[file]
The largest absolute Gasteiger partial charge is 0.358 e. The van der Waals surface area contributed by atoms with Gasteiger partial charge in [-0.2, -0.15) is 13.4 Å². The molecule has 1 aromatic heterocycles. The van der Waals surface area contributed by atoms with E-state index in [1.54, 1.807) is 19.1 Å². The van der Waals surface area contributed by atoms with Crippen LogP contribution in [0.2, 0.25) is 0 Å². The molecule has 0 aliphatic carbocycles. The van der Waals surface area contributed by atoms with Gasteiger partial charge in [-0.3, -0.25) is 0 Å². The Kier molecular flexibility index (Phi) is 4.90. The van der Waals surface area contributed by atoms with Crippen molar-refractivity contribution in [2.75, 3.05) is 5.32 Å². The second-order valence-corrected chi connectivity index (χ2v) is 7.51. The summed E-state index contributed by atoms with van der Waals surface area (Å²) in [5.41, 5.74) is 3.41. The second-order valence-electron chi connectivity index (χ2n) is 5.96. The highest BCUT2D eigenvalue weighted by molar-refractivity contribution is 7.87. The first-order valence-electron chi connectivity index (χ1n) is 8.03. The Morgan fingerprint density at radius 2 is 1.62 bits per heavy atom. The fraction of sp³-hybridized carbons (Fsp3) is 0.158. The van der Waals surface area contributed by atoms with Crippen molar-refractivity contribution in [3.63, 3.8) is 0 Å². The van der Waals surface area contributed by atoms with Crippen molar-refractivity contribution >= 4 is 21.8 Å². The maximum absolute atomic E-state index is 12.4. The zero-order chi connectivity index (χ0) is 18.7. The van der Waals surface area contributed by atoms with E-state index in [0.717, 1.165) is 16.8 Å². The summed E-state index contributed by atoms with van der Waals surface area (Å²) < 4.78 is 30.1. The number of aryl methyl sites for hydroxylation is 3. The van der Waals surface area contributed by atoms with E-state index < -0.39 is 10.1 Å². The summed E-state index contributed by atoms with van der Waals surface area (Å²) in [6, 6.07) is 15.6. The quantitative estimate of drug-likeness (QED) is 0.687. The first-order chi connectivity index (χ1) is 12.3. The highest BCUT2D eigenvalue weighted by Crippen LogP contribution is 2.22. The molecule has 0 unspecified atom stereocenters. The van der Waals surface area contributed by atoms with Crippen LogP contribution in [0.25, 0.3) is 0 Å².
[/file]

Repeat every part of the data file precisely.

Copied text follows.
The largest absolute Gasteiger partial charge is 0.358 e. The van der Waals surface area contributed by atoms with Gasteiger partial charge in [-0.2, -0.15) is 13.4 Å². The molecule has 1 aromatic heterocycles. The van der Waals surface area contributed by atoms with E-state index in [1.54, 1.807) is 19.1 Å². The van der Waals surface area contributed by atoms with Crippen LogP contribution in [0.2, 0.25) is 0 Å². The molecule has 0 aliphatic carbocycles. The van der Waals surface area contributed by atoms with Gasteiger partial charge in [-0.3, -0.25) is 0 Å². The Kier molecular flexibility index (Phi) is 4.90. The van der Waals surface area contributed by atoms with Crippen molar-refractivity contribution in [2.75, 3.05) is 5.32 Å². The second-order valence-corrected chi connectivity index (χ2v) is 7.51. The summed E-state index contributed by atoms with van der Waals surface area (Å²) in [5.41, 5.74) is 3.41. The second-order valence-electron chi connectivity index (χ2n) is 5.96. The highest BCUT2D eigenvalue weighted by molar-refractivity contribution is 7.87. The first-order valence-electron chi connectivity index (χ1n) is 8.03. The Morgan fingerprint density at radius 2 is 1.62 bits per heavy atom. The fraction of sp³-hybridized carbons (Fsp3) is 0.158. The van der Waals surface area contributed by atoms with Crippen molar-refractivity contribution in [3.63, 3.8) is 0 Å². The van der Waals surface area contributed by atoms with Crippen molar-refractivity contribution >= 4 is 21.8 Å². The maximum absolute atomic E-state index is 12.4. The zero-order chi connectivity index (χ0) is 18.7. The van der Waals surface area contributed by atoms with E-state index in [0.717, 1.165) is 16.8 Å². The summed E-state index contributed by atoms with van der Waals surface area (Å²) < 4.78 is 30.1. The number of aryl methyl sites for hydroxylation is 3. The van der Waals surface area contributed by atoms with E-state index < -0.39 is 10.1 Å². The summed E-state index contributed by atoms with van der Waals surface area (Å²) in [6, 6.07) is 15.6. The quantitative estimate of drug-likeness (QED) is 0.687. The first-order chi connectivity index (χ1) is 12.3. The highest BCUT2D eigenvalue weighted by Crippen LogP contribution is 2.22. The molecule has 0 unspecified atom stereocenters. The van der Waals surface area contributed by atoms with Crippen LogP contribution in [0.25, 0.3) is 0 Å².